You have just spent a well deserved vacation in the sun and fun of a tropical island destination and are now sitting on your return flight. You packed all those wonderful souvenirs for everyone you bought for your friends and relatives and some unusual trinkets that you found for yourself. You hear an announcement that the flight attendants will be handing out customs declaration forms shortly. If you are a well seasoned traveler you already know that this is the form used by U.S. Customs to make sure that you are not bringing items into the country that are not allowed and that the total cost of what you spent on allowable items does not exceed the accepted monetary limits set by the United States government. If this is the your first experience with the form then you will probably be somewhat, if not very, confused by it.
I remember traveling with some friends who were first time international travelers who asked me to help them understand what they needed to fill out. Two of them had filled out the simple information but when I looked them over I saw that they had put Irish and German in answer to the question of their nationality. I snickered because I knew that they had confused nationality with ancestry. I asked them if I could see their passports because I had never seen a German or Irish passport. When they said their passports were U.S. issued is when I told them of their error in answering the question. The rest of the easy stuff was filled out correctly. The part of the form that throws the unseasoned traveler into full panic mode is having to list everything that they bought and are bringing back with them along with the value of each item in U.S. currency. You do have to list everything whether you bought it as a gift for yourself or someone else as well as items that you may have received as a gift while you were out of the country. The items listed should be detailed. Putting the word souvenirs down and listing an amount really is not acceptable because the purpose of customs is to make sure that you are not bringing items in that are not allowed.
When you arrive into U.S. Customs you show the form to the customs agent who checks it and codes it. The coding determines whether or not you will be flagged for inspection. Once you have claimed your checked-in luggage, you are then directed to another another customs agent who will ask you questions about what you brought back with you. They may be satisfied with your answers and wave you through or they may ask you to open all of your luggage for inspection. If you are asked to open your luggage for inspection, it is not a wise idea to throw a temper tantrum or claim that they are profiling you. They are just doing their job which is to ensure that the items that you brought back are legitimate and do not fall into the category of those deemed to be illegal.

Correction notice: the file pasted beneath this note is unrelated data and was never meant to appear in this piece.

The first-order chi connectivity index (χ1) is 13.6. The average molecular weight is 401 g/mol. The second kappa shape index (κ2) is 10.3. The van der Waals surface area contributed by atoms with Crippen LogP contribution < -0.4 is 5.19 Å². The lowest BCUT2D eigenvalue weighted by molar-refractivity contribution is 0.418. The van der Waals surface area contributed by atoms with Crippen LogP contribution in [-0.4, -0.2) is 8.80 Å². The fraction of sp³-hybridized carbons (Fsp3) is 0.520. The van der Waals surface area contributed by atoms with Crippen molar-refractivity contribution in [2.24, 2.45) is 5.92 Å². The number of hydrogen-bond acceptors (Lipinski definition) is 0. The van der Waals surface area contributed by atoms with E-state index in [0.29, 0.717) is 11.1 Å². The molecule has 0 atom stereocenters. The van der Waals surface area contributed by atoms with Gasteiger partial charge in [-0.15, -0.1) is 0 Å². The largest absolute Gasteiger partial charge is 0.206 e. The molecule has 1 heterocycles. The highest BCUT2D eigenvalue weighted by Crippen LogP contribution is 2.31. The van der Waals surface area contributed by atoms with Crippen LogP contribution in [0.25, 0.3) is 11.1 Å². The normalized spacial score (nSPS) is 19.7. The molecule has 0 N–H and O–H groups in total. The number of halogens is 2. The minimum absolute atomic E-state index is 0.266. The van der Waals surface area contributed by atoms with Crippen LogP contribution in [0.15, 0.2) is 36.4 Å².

Here is a short list of some of the things that you need to list and declare:
1. Items you have purchased abroad that you are carrying with you.
2. Items that you bought in duty-free shops, on the airplane or ship.
3. Items that you are bringing home for others.
Before you purchase something abroad, it is a good idea to know if it is allowed to be brought back to the United States. This "not allowed" list is always changing but their are some constants that will help to guide.
1. If you know or even suspect that the item was made from an endangered or protected species, don't buy it. This includes items that you found on the beach or in the water and items used in jewelry. Big no-nos are Black and Red coral, Turtle Shells, Puka Shells and Conch Shells.
2. Plants and seeds are not advised as they could be considered an invasive species. This also applies to items made using plants and seeds.
3. Meats, Cheeses, Breads and Vegetables. There are countless reasons that these should not be brought in.
4. Items with counterfeit trademarks.
5. Items made in Cuba.
6. Drugs and drug paraphernalia.
While it may sound as if the U.S. Government doesn't allow you to bring back anything, in reality there are exceptions in each of the guidelines that I have presented. For more information you can click on the links below which may or may not help you to snorkel your way through customs.
RELATED READING:US Customs & Border Protection: Prohibited & Restricted Items